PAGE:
Parker: Spurs said don't overdo it
LJUBLJANA, Slovenia -- Tony Parker has had plenty of catching up to do with San Antonio Spurs general manager R.C. Buford over the past week. Reliving June's NBA Finals, though, wasn't a prominent topic of conversation.
He wants me to play less minutes to be ready for the Spurs next season. But I have a great relationship with the Spurs. I'm very lucky to have R.C. and Coach Pop to let me play for my country.” -- Tony Parker, on conversation he had with Spurs GM R.C. Buford
Buford is one of many NBA executives who have been in attendance at EuroBasket in Slovenia to lend discreet support to their players, assess past and potential draftees and get to know those in the Euro talent pool who might be worth a look in the future.
The French team includes three Spurs, with Parker joining Nando de Colo and Boris Diaw on a roster that is getting ready for Friday's semifinal against Spain (WatchESPN, 2:50 p.m. ET) in Ljubljana. Although some in NBA front offices, most vocally Mark Cuban of the Dallas Mavericks, have rallied against their star employees heading off on national duty, Buford and Spurs coach Gregg Popovich are not among them.
"I saw R.C.," Parker said. "He wants me to play less minutes to be ready for the Spurs next season. But I have a great relationship with the Spurs. I'm very lucky to have R.C. and Coach Pop to let me play for my country. They know that I love playing for my country.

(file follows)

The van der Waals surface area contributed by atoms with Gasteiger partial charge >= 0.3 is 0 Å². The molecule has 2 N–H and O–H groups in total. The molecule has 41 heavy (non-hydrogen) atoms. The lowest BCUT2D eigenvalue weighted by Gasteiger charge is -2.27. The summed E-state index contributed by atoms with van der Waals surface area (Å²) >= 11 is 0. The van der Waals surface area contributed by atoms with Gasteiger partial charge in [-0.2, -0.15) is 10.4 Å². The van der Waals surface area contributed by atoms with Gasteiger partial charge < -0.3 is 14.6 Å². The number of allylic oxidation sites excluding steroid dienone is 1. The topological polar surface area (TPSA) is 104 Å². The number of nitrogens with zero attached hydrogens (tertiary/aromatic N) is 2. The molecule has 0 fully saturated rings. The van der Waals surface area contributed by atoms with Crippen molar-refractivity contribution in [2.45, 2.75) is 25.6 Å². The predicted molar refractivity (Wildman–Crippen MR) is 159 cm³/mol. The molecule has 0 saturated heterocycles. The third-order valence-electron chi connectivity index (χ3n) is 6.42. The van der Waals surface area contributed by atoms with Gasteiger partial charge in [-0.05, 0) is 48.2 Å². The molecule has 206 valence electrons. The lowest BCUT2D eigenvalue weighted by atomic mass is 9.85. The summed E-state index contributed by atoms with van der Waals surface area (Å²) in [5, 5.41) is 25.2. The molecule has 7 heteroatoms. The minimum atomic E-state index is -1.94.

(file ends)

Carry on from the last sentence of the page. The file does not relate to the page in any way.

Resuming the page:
"I take a lot of pride playing for France. I'm just happy that I have the Spurs organization to let me do that."
Parker acknowledged playing through some fatigue in averaging 28.7 minutes during the tournament, unsurprising considering he went into France's training camp barely eight weeks after San Antonio's grueling postseason run that ended with a Game 7 Finals loss to the Miami Heat.
There are still scars about how close the Spurs came to a fourth title since Parker arrived in Texas, at how -- but for Ray Allen's impeccably timed 3-pointer that sent Game 6 to overtime -- Parker could now be going for his second championship of the summer.
Three months later, the memories remain painful.
"I was lucky enough to win three times already," Parker said. "It's obviously going to hurt until I die. I'll be 95 years old and dying, and I'll be like, 'Oh, Game 6.' That's life."
Safe to say, Buford has kept the All-Star guard apprised of his offseason strategy and the manner in which the Spurs hope to remain primed for another playoff run.
With the Spurs' championship window likely closed when Tim Duncan or Manu Ginobili decides to retire, a sense of urgency remains, Parker said, along with a belief that their aging roster is not quite ready to walk off into the sunset.
"The signing of Marco Belinelli is a great signing for us," Parker said. "Pop is going to do a great job of resting me, Manu and Tim during the season. We have those young guys -- Danny Green, Kawhi Leonard -- getting better and better.
"So I think we're going to have a great chance to do it again next year. That's what you want as a basketball player, to have that opportunity to try to win it. You don't win it every year but you try to have the opportunity, and that's what we have with the Spurs."
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